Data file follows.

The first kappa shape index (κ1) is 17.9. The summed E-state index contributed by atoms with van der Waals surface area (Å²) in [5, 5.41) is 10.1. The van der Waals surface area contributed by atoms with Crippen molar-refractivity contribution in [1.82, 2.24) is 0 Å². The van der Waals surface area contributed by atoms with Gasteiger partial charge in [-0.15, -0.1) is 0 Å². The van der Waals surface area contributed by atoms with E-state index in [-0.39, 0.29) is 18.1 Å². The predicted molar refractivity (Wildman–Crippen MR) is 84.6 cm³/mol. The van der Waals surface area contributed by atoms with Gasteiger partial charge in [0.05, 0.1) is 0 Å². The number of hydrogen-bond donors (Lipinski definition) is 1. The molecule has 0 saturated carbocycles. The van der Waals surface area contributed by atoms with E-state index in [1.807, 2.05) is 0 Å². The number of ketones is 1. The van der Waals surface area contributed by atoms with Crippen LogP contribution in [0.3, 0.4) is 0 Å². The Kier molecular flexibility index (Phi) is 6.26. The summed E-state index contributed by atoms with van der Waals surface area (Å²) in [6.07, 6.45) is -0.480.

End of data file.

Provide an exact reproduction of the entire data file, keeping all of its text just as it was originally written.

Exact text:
The first kappa shape index (κ1) is 17.9. The summed E-state index contributed by atoms with van der Waals surface area (Å²) in [5, 5.41) is 10.1. The van der Waals surface area contributed by atoms with Crippen molar-refractivity contribution in [1.82, 2.24) is 0 Å². The van der Waals surface area contributed by atoms with Gasteiger partial charge in [-0.15, -0.1) is 0 Å². The van der Waals surface area contributed by atoms with E-state index in [-0.39, 0.29) is 18.1 Å². The predicted molar refractivity (Wildman–Crippen MR) is 84.6 cm³/mol. The van der Waals surface area contributed by atoms with Gasteiger partial charge in [0.05, 0.1) is 0 Å². The number of hydrogen-bond donors (Lipinski definition) is 1. The molecule has 0 saturated carbocycles. The van der Waals surface area contributed by atoms with E-state index in [1.807, 2.05) is 0 Å². The number of ketones is 1. The van der Waals surface area contributed by atoms with Crippen LogP contribution in [0.3, 0.4) is 0 Å². The Kier molecular flexibility index (Phi) is 6.26. The summed E-state index contributed by atoms with van der Waals surface area (Å²) in [6.07, 6.45) is -0.480.